Introduction to Broadband
TAGS: Broadband

Introduction to Broadband

CCITT defines broadband service as “A service requiring transmission channels capable of supporting rates greater than 1.5 Mbps or primary rate of ISDN or T1 or DS1 in digital terminology.”

 
BISDN
 
As shown in figure BISDN is not a technology but a platform supported by different technologies, including ATM, SONET, and IN (intelligent network).
 

The Need for Broadband

One of the most important factors driving the need for broadband communications is changing user needs and demands. The prior to late 1970s and early 1980s, public network needs were almost entirely driven by telephony (voice communication). Data traffic has been growing slowly until recently, indicating the changing of user needs and demands. Many conditions led to this sudden drastic change.

Together, lower cost and increased processing power of computers enabled a number of users to appear in the public network, but their applications and needs are completely different. To name few needs :
  • Video Telephony
  • Low-cost video conferencing
  • imaging
  • High-Definition Television (HDTV)
  • hi-fi audio distribution
  • LAN interconnect
  • CAD / CAM / CAE
  • Visualization
  • Multimedia
  • Super-computing and channel extension
Each of these is a potential application for broadband communications because they all have very high bandwidth requirements.
 
 
In addition to these new applications, other factors are also driving the need for broadband around the world. They include following :
  • The service demand has changed in nature. Customers want mobility (both terminal and personal), bandwidth on demand, access to management functions, flexibility in establishing connections, end-to-end connectivity, and management.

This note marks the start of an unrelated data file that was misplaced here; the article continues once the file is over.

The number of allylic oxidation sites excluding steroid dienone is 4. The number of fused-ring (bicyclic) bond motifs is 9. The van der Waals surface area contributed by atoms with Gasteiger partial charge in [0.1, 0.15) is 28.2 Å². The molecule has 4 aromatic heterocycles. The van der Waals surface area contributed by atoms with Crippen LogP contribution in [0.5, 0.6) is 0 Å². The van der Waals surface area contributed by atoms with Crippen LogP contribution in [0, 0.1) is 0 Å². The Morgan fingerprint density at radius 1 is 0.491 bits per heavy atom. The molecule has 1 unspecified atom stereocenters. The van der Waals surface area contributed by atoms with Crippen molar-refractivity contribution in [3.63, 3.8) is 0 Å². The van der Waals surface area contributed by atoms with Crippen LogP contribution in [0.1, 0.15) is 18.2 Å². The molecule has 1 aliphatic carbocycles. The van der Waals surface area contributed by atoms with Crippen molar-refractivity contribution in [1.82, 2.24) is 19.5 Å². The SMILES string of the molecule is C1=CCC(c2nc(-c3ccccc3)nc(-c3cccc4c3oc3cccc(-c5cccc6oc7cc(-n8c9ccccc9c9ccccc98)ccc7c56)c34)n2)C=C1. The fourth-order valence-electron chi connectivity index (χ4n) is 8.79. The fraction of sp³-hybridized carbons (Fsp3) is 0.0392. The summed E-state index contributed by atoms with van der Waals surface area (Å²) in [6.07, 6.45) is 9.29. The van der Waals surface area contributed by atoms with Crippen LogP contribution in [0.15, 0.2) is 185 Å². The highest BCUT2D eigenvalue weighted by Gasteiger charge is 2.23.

• A competitive market generally operates more efficiently than a regulated one.
  • Equipment and components for the processing and transport of information are becoming increasingly inexpensive.
 

Overview of Broadband Technologies

 
BISDN Network
 
The above figure shows a broadband network that can be implemented with technologies. The information (Voice, Data, and Video) that originates at the source node is carried to the destination through a switched network. The origination and destination are typically LAN based. The Fiber Distributed Data Interface (FDDI), Distributed Queue Dual Bus (DQDB), and Asynchronous Transfer Mode (ATM) are three emerging LAN protocols that coordinate information flow at the source and destination node. These protocols replace the current standards of Ethernet and Token ring.
 
Data that flows from the originating node into the switched network is routed using Frame Relay, SMDS, ATM, etc. All these technologies can be used together, and each can use any physical transmission medium, such as fibre, co-axial cable, wireless, etc. Each physical medium has its own standard for implementation. For fibre Synchronous Optical NETwork (SONET) is used in the United States and Canada, and Synchronous Digital Hierarchy (SDH) is used in Europe and Asian Countries. ATM is also widely used global standard. When ATM is combined with SONET / SDH, it is called as BISDN.
 
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